• Billie Frank
      May 30, 2014 at 4:53 pm #

      It’s supposed to be. I have to give him a call for an update. It’s truly an amazing place.

  16. Ursula Maxwell-Lewis
    May 28, 2014 at 12:25 pm #

    Oh, dear – Neva – that should be Museum ‘guys’! Darn typos!

  17. Steve Shore
    June 29, 2014 at 5:33 pm #

    Looking for Dixie Gas globe

  18. joe s
    September 18, 2014 at 4:14 pm #

    I stopped in the museum last week pasting by on my way back to NJ,wow i was shocked to see all that great stuff inside that small building,loved it all

    • Billie Frank
      September 20, 2014 at 2:40 pm #

      It is pretty amazing. Glad you got to see it!

  19. Mark
    September 21, 2015 at 11:51 am #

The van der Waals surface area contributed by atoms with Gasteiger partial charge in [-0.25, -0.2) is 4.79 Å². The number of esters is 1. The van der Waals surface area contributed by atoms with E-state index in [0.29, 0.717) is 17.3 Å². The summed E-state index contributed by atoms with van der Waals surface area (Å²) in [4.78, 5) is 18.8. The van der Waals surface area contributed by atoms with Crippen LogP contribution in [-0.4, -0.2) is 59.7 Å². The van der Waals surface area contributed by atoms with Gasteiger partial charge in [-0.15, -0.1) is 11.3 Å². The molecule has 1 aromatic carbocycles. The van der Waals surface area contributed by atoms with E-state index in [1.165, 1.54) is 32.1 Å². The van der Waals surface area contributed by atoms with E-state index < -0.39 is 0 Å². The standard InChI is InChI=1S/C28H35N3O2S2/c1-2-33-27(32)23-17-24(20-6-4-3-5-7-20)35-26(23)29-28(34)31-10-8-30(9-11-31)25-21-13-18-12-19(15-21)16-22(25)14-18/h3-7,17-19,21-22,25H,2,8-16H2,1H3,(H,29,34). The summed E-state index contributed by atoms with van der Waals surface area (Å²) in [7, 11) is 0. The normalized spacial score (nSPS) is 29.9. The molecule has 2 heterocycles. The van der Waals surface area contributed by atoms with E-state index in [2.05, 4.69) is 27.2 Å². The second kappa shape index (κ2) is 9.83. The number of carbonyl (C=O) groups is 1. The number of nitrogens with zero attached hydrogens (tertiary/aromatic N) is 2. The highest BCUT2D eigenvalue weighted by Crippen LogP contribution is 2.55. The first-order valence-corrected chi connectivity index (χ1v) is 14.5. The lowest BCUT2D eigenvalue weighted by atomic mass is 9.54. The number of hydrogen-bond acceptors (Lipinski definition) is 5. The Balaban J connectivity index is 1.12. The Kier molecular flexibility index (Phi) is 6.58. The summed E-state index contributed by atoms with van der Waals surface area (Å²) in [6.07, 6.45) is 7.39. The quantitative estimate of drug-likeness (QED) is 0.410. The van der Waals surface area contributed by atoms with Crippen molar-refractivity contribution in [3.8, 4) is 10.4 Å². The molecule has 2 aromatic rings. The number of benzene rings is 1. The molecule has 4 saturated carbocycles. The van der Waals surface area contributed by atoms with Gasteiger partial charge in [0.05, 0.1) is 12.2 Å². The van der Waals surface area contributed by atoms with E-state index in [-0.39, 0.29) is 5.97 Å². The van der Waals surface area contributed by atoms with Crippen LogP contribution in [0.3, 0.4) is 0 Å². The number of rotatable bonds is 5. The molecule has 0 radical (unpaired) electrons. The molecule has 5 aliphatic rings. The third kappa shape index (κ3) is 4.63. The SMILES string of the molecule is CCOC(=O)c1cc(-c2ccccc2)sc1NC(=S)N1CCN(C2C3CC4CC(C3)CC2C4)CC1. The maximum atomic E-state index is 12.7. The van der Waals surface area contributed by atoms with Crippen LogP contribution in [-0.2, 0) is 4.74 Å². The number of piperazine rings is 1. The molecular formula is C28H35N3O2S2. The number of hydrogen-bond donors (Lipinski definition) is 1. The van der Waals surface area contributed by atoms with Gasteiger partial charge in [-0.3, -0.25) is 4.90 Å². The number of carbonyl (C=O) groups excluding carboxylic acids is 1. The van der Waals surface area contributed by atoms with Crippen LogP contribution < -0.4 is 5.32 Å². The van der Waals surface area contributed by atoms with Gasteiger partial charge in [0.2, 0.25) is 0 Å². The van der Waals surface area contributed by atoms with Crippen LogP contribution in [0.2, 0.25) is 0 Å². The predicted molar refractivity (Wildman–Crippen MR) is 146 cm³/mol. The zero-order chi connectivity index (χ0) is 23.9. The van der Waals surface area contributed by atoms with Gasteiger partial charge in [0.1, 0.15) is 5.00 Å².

My dad recently passed away and had a car lot he had an old gas pump restored and bolted down on a concrete slab I am in a different state trying to help my step mom remove that pump from the car lot she cannot find a way to get inside the pump it has four flat sides no both holes key locks nothing how do we get a panel off so we can get inside to unbolt it from the concrete slab if anybody can help me please do so thank you

    • Billie Frank
      September 22, 2015 at 3:28 pm #

      I hope someone reads this and replies. Perhaps if you contacted the Classical Gas Museum he could answer this question for you. Good luck.

Trackbacks/Pingbacks

  1. Quirky places to see in Sante Fe, New Mexico | Quirky Traveller's Tales - September 22, 2012

    […] The Classical Gas Museum: There’s something about old gasoline pumps and gas station memorabilia that fascinates people. Maybe it’s the design, the vivid colors or the connection to the past, but they get people’s attention. We’ve been driving past this museum for years, always too rushed to stop. On a summer Sunday with a bit of time on our hands, we decided to check it out. Why did we wait so long? Gas pumps at Classical Gas Museum, Embudo – photo Steve Collins […]